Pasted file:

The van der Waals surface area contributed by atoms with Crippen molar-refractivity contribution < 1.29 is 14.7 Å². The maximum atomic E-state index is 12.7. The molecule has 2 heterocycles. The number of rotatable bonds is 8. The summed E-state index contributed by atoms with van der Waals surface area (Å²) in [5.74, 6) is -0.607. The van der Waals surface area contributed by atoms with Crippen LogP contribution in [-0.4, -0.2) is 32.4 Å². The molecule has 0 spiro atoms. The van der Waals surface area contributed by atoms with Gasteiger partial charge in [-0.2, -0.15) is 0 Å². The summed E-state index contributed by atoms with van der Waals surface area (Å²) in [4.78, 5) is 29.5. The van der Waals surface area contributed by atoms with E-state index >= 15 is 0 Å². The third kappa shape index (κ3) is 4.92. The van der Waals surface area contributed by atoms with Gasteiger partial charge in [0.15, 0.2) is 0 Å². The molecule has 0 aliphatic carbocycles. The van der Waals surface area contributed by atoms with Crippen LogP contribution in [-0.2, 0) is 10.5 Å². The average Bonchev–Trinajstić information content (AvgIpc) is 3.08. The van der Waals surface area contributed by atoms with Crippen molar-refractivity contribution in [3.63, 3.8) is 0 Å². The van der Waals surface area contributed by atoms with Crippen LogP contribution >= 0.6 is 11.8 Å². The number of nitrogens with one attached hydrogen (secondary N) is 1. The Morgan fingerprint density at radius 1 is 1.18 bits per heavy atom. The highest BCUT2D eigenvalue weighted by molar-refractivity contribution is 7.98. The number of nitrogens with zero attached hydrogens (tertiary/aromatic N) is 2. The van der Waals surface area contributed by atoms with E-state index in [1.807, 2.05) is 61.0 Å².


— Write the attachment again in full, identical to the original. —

The van der Waals surface area contributed by atoms with Crippen molar-refractivity contribution < 1.29 is 14.7 Å². The maximum atomic E-state index is 12.7. The molecule has 2 heterocycles. The number of rotatable bonds is 8. The summed E-state index contributed by atoms with van der Waals surface area (Å²) in [5.74, 6) is -0.607. The van der Waals surface area contributed by atoms with Crippen LogP contribution in [-0.4, -0.2) is 32.4 Å². The molecule has 0 spiro atoms. The van der Waals surface area contributed by atoms with Gasteiger partial charge in [-0.2, -0.15) is 0 Å². The summed E-state index contributed by atoms with van der Waals surface area (Å²) in [4.78, 5) is 29.5. The van der Waals surface area contributed by atoms with E-state index >= 15 is 0 Å². The third kappa shape index (κ3) is 4.92. The van der Waals surface area contributed by atoms with Gasteiger partial charge in [0.15, 0.2) is 0 Å². The molecule has 0 aliphatic carbocycles. The van der Waals surface area contributed by atoms with Crippen LogP contribution in [-0.2, 0) is 10.5 Å². The average Bonchev–Trinajstić information content (AvgIpc) is 3.08. The van der Waals surface area contributed by atoms with Crippen molar-refractivity contribution in [3.63, 3.8) is 0 Å². The van der Waals surface area contributed by atoms with Crippen LogP contribution >= 0.6 is 11.8 Å². The number of nitrogens with one attached hydrogen (secondary N) is 1. The Morgan fingerprint density at radius 1 is 1.18 bits per heavy atom. The highest BCUT2D eigenvalue weighted by molar-refractivity contribution is 7.98. The number of nitrogens with zero attached hydrogens (tertiary/aromatic N) is 2. The van der Waals surface area contributed by atoms with E-state index in [1.807, 2.05) is 61.0 Å².